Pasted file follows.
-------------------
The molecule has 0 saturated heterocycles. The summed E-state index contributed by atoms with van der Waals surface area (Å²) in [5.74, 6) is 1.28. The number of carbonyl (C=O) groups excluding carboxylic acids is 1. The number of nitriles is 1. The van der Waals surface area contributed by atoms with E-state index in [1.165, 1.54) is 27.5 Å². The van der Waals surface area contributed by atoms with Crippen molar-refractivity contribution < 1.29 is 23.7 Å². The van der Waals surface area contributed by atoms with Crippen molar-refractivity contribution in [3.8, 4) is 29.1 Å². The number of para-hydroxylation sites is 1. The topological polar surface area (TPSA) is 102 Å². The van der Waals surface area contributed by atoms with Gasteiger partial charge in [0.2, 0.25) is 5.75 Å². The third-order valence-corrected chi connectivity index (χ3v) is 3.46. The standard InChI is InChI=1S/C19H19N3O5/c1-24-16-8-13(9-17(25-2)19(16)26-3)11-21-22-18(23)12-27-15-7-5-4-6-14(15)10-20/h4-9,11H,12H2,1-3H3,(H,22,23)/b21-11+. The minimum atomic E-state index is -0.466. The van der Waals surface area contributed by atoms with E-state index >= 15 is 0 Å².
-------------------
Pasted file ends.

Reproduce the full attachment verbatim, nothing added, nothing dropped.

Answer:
The molecule has 0 saturated heterocycles. The summed E-state index contributed by atoms with van der Waals surface area (Å²) in [5.74, 6) is 1.28. The number of carbonyl (C=O) groups excluding carboxylic acids is 1. The number of nitriles is 1. The van der Waals surface area contributed by atoms with E-state index in [1.165, 1.54) is 27.5 Å². The van der Waals surface area contributed by atoms with Crippen molar-refractivity contribution < 1.29 is 23.7 Å². The van der Waals surface area contributed by atoms with Crippen molar-refractivity contribution in [3.8, 4) is 29.1 Å². The number of para-hydroxylation sites is 1. The topological polar surface area (TPSA) is 102 Å². The van der Waals surface area contributed by atoms with Gasteiger partial charge in [0.2, 0.25) is 5.75 Å². The third-order valence-corrected chi connectivity index (χ3v) is 3.46. The standard InChI is InChI=1S/C19H19N3O5/c1-24-16-8-13(9-17(25-2)19(16)26-3)11-21-22-18(23)12-27-15-7-5-4-6-14(15)10-20/h4-9,11H,12H2,1-3H3,(H,22,23)/b21-11+. The minimum atomic E-state index is -0.466. The van der Waals surface area contributed by atoms with E-state index >= 15 is 0 Å².